The NCAA is Pursuing Change

The NCAA Board of Governors is convening a constitutional convention for a major overhaul across all levels
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The NCAA is trying to keep up with the times, albeit a decade or two late, and is striving for dramatic changes to the NCAA Constitution. In a statement made by the NCAA Board of Governors, they will hold a special constitutional convention in November, with action expected to be taken at the NCAA's scheduled Convention in January. 

According to the announcement, the purpose is to reimagine aspects of college sports so the Association can more effectively meet the needs of current and future college athletes. 

"As the national landscape changes, college sports must also quickly adapt to become more responsive to the needs of college athletes and current member schools," said Jack DeGioia, chair of the Board of Governors and president of Georgetown, in the release by the NCAA. "This effort will position the NCAA to continue providing meaningful opportunities for current college athletes and those for generations to come."

The redrafting of the NCAA constitution will be led by a 22-person Constitution Review Committee, which will feature presidents, commissioners, athletics directors, students from Divisions I, II and III, and independent members of the NCAA Board of Governors.

The committee will be charged with identifying the core principles that define college sports and proposing a new governance model that allows for quicker change without sacrificing broader values.

"This is not about tweaking the model we have now," NCAA President Mark Emmert said. "This is about wholesale transformation so we can set a sustainable course for college sports for decades to come. We need to stay focused on the thing that matters most — helping students be as successful as they can be as both students and athletes."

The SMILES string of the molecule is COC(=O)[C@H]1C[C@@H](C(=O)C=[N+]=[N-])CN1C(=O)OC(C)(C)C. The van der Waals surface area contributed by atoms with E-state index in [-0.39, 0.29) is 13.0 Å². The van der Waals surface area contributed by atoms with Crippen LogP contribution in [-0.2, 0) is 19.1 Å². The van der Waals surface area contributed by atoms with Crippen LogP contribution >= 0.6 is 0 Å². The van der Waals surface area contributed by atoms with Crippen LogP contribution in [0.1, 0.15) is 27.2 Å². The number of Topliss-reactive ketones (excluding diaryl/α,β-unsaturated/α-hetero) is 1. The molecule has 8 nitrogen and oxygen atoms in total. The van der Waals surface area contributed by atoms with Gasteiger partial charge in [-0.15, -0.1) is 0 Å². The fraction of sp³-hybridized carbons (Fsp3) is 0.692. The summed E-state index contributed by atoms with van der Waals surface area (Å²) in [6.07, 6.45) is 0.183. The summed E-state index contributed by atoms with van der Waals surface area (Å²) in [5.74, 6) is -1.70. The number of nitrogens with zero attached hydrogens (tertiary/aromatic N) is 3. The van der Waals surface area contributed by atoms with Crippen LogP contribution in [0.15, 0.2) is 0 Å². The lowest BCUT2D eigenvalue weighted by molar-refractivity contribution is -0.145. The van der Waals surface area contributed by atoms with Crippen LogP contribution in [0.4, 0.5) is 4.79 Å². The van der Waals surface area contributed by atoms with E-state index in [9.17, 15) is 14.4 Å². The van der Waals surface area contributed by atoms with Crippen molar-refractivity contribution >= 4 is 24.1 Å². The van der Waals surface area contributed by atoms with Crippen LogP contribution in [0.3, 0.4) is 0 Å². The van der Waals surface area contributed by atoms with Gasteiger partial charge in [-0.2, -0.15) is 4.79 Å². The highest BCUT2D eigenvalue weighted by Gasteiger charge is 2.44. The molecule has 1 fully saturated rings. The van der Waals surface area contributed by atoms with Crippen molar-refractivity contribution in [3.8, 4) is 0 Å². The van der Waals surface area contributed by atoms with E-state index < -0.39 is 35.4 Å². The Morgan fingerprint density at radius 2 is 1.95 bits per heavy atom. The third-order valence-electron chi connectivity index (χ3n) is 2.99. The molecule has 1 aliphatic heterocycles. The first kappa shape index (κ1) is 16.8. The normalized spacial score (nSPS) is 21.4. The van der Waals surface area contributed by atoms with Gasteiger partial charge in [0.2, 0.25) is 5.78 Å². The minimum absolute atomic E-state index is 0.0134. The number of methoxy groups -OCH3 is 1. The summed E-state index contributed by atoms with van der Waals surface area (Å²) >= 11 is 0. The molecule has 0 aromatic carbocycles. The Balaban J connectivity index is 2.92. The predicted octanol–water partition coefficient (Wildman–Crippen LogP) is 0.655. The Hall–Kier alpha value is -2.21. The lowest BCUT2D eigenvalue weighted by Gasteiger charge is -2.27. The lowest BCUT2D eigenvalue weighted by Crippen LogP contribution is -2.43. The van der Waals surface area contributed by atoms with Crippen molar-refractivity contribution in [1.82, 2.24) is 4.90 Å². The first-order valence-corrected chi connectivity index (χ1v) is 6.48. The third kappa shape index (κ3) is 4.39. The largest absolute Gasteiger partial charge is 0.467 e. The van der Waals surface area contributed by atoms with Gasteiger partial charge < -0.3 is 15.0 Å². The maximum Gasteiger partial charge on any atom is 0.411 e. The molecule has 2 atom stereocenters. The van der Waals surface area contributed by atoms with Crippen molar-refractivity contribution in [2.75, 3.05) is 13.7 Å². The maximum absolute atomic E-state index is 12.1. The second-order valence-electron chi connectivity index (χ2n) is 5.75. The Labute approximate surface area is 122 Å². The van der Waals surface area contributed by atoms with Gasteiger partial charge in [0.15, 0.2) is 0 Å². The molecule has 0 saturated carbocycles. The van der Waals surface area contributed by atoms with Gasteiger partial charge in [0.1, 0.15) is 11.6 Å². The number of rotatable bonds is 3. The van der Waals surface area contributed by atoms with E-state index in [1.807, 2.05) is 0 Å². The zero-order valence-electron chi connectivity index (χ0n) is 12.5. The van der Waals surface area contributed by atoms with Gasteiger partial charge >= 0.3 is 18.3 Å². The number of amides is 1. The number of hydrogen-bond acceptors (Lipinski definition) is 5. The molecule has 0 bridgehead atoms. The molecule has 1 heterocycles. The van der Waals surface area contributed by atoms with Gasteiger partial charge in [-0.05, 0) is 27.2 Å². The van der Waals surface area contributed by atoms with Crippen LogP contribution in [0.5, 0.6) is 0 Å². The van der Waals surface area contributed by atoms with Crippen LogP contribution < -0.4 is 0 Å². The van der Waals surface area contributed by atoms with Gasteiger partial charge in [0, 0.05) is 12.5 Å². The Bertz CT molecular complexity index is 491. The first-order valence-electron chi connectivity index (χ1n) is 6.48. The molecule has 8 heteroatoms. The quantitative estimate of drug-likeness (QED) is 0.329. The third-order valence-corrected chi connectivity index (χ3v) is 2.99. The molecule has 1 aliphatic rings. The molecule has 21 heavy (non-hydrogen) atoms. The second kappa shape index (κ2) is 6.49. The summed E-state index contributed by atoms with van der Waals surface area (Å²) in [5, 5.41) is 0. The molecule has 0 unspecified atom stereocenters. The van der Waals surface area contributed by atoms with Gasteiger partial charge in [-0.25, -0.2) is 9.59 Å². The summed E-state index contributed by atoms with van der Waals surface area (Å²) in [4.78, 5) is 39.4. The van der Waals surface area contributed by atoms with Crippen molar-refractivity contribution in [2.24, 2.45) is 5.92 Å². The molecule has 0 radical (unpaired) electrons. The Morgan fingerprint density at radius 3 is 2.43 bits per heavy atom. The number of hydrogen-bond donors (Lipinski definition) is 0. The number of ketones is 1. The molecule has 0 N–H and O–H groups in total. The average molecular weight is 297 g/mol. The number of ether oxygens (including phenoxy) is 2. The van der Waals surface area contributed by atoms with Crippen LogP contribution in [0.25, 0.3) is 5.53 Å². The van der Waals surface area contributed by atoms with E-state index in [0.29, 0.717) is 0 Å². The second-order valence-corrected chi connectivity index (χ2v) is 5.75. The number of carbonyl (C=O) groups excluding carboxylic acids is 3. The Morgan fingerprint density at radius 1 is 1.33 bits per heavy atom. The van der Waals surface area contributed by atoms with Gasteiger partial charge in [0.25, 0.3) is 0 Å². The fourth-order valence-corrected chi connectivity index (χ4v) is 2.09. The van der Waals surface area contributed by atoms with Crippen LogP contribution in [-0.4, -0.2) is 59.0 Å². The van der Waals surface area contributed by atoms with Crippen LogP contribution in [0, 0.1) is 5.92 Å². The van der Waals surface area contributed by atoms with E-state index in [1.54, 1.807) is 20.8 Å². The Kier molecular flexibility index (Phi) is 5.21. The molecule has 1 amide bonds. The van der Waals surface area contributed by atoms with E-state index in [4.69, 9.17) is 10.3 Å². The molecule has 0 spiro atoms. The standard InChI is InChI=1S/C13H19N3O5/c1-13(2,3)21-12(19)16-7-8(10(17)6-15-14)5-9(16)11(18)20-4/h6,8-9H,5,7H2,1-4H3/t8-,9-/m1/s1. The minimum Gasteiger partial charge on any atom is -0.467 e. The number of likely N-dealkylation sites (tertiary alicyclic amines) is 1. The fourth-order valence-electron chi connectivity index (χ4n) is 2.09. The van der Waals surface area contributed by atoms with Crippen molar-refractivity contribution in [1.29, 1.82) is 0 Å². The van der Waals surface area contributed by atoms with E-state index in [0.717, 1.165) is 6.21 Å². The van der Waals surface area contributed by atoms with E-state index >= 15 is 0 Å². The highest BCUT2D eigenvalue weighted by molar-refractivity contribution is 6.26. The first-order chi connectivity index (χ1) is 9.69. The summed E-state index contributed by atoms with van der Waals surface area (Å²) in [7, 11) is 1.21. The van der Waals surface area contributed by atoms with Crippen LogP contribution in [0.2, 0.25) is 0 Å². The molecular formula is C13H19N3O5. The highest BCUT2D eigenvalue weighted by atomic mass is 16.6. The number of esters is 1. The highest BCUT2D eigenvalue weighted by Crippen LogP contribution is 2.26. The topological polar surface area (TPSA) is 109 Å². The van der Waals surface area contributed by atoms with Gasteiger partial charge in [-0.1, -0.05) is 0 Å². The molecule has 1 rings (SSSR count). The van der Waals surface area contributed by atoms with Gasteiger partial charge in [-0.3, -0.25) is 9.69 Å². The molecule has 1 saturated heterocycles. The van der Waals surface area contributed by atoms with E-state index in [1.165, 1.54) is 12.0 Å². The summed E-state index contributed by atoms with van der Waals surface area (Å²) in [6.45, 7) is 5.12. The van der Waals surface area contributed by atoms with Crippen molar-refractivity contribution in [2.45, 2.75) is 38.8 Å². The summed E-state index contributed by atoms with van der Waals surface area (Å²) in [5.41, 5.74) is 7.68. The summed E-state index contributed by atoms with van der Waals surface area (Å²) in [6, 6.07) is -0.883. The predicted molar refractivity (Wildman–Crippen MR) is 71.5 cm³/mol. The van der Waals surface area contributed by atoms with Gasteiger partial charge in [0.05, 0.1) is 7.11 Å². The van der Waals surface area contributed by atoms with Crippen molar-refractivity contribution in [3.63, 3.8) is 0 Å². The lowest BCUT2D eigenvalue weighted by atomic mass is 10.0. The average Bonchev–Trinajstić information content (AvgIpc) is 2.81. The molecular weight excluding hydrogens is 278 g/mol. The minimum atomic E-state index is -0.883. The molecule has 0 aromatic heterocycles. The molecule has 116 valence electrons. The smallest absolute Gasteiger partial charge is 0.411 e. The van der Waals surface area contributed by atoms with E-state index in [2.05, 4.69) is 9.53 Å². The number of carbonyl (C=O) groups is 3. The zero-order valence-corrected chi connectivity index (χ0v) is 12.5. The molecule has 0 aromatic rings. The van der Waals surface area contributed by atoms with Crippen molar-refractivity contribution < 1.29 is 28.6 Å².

NCAA headquarters in Indianapolis.

NCAA headquarters in Indianapolis.

The committee will also propose a new system of governance and rules enforcement that further contemplates the role of national oversight and places appropriate responsibility at the school and conference levels.

"Under the current structure, expectations for the Association vastly exceed its capabilities," said Dr. Robert Gates, one of five independent members of the Board of Governors and former U.S. Secretary of Defense and former president at Texas A&M. "The NCAA has significant responsibility but little authority to fulfill those responsibilities. The broader Association cannot move quickly. Power is diffuse.

"Until we can better align the mission of the Association with its authority, the NCAA will not be able to play the role it should play in governing college sports. We cannot go on as we are."

Leadership bodies from all three NCAA divisions will be asked to provide nominations for the review committee by Aug 6. From those nominees, the board will appoint the 20 committee members, including university presidents, independent board members, athletics directors, conference commissioners and college athletes.

The Constitutional Review Committee will be appointed in August and immediately begin its work. In November, the committee will submit for membership feedback a working draft of its proposals, which will be discussed at a special virtual convention to be convened no later than Nov. 15. The final proposals will be provided to the NCAA Board of Governors by Dec. 15 and scheduled for votes in January by the full NCAA membership at the Association's National Convention in Indianapolis.

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